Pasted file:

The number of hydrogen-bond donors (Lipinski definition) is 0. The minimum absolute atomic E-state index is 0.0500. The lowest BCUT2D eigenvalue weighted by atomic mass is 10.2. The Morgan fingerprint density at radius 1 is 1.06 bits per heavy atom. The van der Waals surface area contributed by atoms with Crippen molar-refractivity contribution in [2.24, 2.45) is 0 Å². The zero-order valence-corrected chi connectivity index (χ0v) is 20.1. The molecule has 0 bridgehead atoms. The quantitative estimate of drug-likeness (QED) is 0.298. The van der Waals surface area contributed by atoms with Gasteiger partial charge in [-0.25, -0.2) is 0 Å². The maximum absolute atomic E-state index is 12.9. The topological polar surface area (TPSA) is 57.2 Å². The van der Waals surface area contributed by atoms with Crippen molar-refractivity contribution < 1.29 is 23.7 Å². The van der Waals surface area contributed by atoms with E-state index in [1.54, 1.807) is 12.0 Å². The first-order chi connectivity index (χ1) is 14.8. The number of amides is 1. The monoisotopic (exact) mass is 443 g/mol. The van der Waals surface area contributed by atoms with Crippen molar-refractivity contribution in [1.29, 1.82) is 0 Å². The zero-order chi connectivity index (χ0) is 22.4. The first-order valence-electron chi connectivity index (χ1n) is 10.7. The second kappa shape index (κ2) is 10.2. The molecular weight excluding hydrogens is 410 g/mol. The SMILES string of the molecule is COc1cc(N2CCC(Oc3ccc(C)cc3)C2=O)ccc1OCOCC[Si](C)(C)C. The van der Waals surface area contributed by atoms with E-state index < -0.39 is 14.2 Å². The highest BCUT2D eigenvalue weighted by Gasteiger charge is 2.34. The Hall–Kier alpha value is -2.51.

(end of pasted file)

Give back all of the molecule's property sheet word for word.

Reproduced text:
The number of hydrogen-bond donors (Lipinski definition) is 0. The minimum absolute atomic E-state index is 0.0500. The lowest BCUT2D eigenvalue weighted by atomic mass is 10.2. The Morgan fingerprint density at radius 1 is 1.06 bits per heavy atom. The van der Waals surface area contributed by atoms with Crippen molar-refractivity contribution in [2.24, 2.45) is 0 Å². The zero-order valence-corrected chi connectivity index (χ0v) is 20.1. The molecule has 0 bridgehead atoms. The quantitative estimate of drug-likeness (QED) is 0.298. The van der Waals surface area contributed by atoms with Gasteiger partial charge in [-0.25, -0.2) is 0 Å². The maximum absolute atomic E-state index is 12.9. The topological polar surface area (TPSA) is 57.2 Å². The van der Waals surface area contributed by atoms with Crippen molar-refractivity contribution < 1.29 is 23.7 Å². The van der Waals surface area contributed by atoms with E-state index in [1.54, 1.807) is 12.0 Å². The first-order chi connectivity index (χ1) is 14.8. The number of amides is 1. The monoisotopic (exact) mass is 443 g/mol. The van der Waals surface area contributed by atoms with Crippen molar-refractivity contribution in [1.29, 1.82) is 0 Å². The zero-order chi connectivity index (χ0) is 22.4. The first-order valence-electron chi connectivity index (χ1n) is 10.7. The second kappa shape index (κ2) is 10.2. The molecular weight excluding hydrogens is 410 g/mol. The SMILES string of the molecule is COc1cc(N2CCC(Oc3ccc(C)cc3)C2=O)ccc1OCOCC[Si](C)(C)C. The van der Waals surface area contributed by atoms with E-state index < -0.39 is 14.2 Å². The highest BCUT2D eigenvalue weighted by Gasteiger charge is 2.34. The Hall–Kier alpha value is -2.51.